Over the following years, Van Sickel brought numerous patents to Dallet. In addition, he showed great skill as a salesman and dedication to his company. In 1904, the trade journal Granite reported, “W.H. Van Sickel, manager of the Thos. L. Dallett Co., Philadelphia, manufacturers of pneumatic tools, made the trip for the purpose of coming in direct contact with the trade, so that the business could be handled in a more intelligent manner. In other words, to find out what the trade wanted. The last we saw of Mr. Van Sickel he was headed for Hardwick, Vt., a drive of twenty miles and thermometer at 10 below. We hope that he arrived safely”.

At a 1907 sales convention, Van Sickel declared, “that he did not intend to take the (exhibited) tools he exhibited home, and proposed to hold a raffle, by which some dealers would secure hand tools for nothing. It was only necessary for them to sign a slip, on which was a number. There were four tools to be disposed of, and each applicant had four chances. The program was carried out as outlined, and there were gathered in Mr. Van Sickel's room, at the time of the drawing, about thirty-five retail dealers, and the occasion was one of considerable amusement and interest”.

Early during his years in Philadelphia, Van Sickel joined that city’s Academy of Natural Sciences. Although he appears to have been an active member, he left few written records. He gave presentations to his colleagues on such topics as “on a new crystallization of platinum” and “on the methods of labelling slides”, but did not publish any details.

Probably due to his working so closely with customers in stone-working trades, Van Sickel developed an interest in microscopic investigations of minerals, and prepared a large number of micromounts. His development of plastic slides with removable covers were likely a result of that interest. They permitted dust-free storage of opaque specimens, and are of a size that easily fits onto a microscope stage.

Wilber Van Sickel died on August 25, 1927, of cardiac complications.

Figure 3. Views of the sectioned mollusc shell that is shown in Figure 1. All with crossed polarizing filters. The upper left image was photographed with an SLR camera having a polarizing filter mounted on its 50mm lens, and a second polarizing filter below the slide and above the light source. The other three images were photographed using a 3.4x objective lens and C-mounted SLR digital camera.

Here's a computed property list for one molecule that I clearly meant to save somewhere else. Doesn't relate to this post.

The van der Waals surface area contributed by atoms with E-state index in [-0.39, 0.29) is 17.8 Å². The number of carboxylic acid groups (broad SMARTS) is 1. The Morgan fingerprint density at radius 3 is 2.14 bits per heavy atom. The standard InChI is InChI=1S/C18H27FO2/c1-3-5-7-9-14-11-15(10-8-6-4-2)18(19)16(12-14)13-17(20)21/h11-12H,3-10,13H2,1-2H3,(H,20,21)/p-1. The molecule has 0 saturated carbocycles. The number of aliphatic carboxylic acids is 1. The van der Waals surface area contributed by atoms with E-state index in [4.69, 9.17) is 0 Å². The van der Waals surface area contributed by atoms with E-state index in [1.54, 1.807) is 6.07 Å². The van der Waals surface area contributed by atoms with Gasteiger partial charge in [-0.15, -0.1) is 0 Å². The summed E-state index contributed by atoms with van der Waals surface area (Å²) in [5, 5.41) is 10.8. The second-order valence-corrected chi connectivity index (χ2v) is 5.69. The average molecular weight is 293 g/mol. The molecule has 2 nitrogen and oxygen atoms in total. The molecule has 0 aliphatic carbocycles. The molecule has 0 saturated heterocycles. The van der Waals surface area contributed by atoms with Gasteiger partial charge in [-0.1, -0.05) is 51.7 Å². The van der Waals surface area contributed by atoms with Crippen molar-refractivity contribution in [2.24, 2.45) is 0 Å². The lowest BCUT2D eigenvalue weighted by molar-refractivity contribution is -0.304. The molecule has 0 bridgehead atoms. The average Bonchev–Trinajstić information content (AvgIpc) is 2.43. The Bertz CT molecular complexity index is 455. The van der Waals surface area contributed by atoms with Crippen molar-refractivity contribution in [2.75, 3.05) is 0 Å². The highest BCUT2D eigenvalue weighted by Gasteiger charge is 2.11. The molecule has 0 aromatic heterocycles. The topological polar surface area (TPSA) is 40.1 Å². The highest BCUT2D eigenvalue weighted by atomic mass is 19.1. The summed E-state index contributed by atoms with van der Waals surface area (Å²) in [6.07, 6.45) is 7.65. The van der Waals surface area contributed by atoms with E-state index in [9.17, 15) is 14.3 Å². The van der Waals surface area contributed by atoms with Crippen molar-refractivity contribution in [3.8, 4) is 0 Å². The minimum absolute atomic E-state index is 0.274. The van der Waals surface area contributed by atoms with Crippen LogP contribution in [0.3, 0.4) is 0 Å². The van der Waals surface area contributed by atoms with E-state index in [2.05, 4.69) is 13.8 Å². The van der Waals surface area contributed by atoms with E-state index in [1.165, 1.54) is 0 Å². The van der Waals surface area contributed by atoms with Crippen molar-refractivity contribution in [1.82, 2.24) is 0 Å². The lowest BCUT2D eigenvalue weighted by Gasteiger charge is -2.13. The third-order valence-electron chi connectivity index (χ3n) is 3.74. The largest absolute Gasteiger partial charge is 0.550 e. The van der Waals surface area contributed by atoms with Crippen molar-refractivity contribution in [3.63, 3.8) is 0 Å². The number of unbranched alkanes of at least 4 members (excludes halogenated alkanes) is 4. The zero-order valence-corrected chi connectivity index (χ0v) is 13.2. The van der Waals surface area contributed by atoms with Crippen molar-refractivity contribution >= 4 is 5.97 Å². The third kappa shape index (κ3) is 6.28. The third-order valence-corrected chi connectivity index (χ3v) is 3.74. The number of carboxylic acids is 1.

Figure 4. Crystals from the interior of a geode, collected in the Badlands, South Dakota, USA. Mounted in one of Van Sickel's ca. 1909 plastic, covered slides. Left image photographed using a 3.4x objective lens.



American Stone Trade (1927) Wilbur H. Van Sickel memoriam, Vol. 28, page 68

The Bryologist (1909) Vol. 13, page 57

Death certificate of W.H. Van Sickel (1927) accessed through ancestry.com

Factory and Industrial Management (1903) Vol. 25, page vi

Foundry (1903) “W.H. Van Sickel, lately manager of the New York office of the Underfeed Stoker Co. of America, has accepted a position as superintendent of the Thos. H. Dallett Co., which is making extensive improvements to its plant at Philadelphia for the manufacture of pneumatic tools and portable drills”, Vol. 23, page 41

Granite (1904) Vol. 14, page 31

Granite, Marble, and Bronze (1907) Vol. 12, pages 22-24

Proceedings of the Academy of Natural Sciences of Philadelphia (1909) Vol. 61, page 581

Proceedings of the Academy of Natural Sciences of Philadelphia (1910) Vol. 62, page 272

Proceedings of the Academy of Natural Sciences of Philadelphia (1913) Vol. 65, page 704

US census and other vital statistics, accessed through ancestry.com

Upingtons General Directory of Brooklyn, New York City (1903) “Van Sickel Wilbur H. manager, h 16 Slocum Pl